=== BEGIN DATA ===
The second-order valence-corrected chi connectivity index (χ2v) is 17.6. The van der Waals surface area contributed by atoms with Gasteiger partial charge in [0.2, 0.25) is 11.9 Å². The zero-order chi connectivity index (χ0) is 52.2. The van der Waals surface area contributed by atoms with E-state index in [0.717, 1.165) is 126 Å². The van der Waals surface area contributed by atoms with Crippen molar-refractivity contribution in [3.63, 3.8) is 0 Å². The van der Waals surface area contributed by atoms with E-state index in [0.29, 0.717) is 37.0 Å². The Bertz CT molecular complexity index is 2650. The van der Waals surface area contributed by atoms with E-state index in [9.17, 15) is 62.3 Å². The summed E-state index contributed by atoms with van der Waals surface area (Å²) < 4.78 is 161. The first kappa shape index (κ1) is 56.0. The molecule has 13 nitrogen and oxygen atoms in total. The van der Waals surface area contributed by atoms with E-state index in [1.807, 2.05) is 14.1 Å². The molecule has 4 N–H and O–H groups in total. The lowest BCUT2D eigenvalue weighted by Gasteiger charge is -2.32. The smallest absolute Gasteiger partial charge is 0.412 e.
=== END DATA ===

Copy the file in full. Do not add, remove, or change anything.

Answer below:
The second-order valence-corrected chi connectivity index (χ2v) is 17.6. The van der Waals surface area contributed by atoms with Gasteiger partial charge in [0.2, 0.25) is 11.9 Å². The zero-order chi connectivity index (χ0) is 52.2. The van der Waals surface area contributed by atoms with E-state index in [0.717, 1.165) is 126 Å². The van der Waals surface area contributed by atoms with Crippen molar-refractivity contribution in [3.63, 3.8) is 0 Å². The van der Waals surface area contributed by atoms with E-state index in [0.29, 0.717) is 37.0 Å². The Bertz CT molecular complexity index is 2650. The van der Waals surface area contributed by atoms with E-state index in [9.17, 15) is 62.3 Å². The summed E-state index contributed by atoms with van der Waals surface area (Å²) < 4.78 is 161. The first kappa shape index (κ1) is 56.0. The molecule has 13 nitrogen and oxygen atoms in total. The van der Waals surface area contributed by atoms with E-state index in [1.807, 2.05) is 14.1 Å². The molecule has 4 N–H and O–H groups in total. The lowest BCUT2D eigenvalue weighted by Gasteiger charge is -2.32. The smallest absolute Gasteiger partial charge is 0.412 e.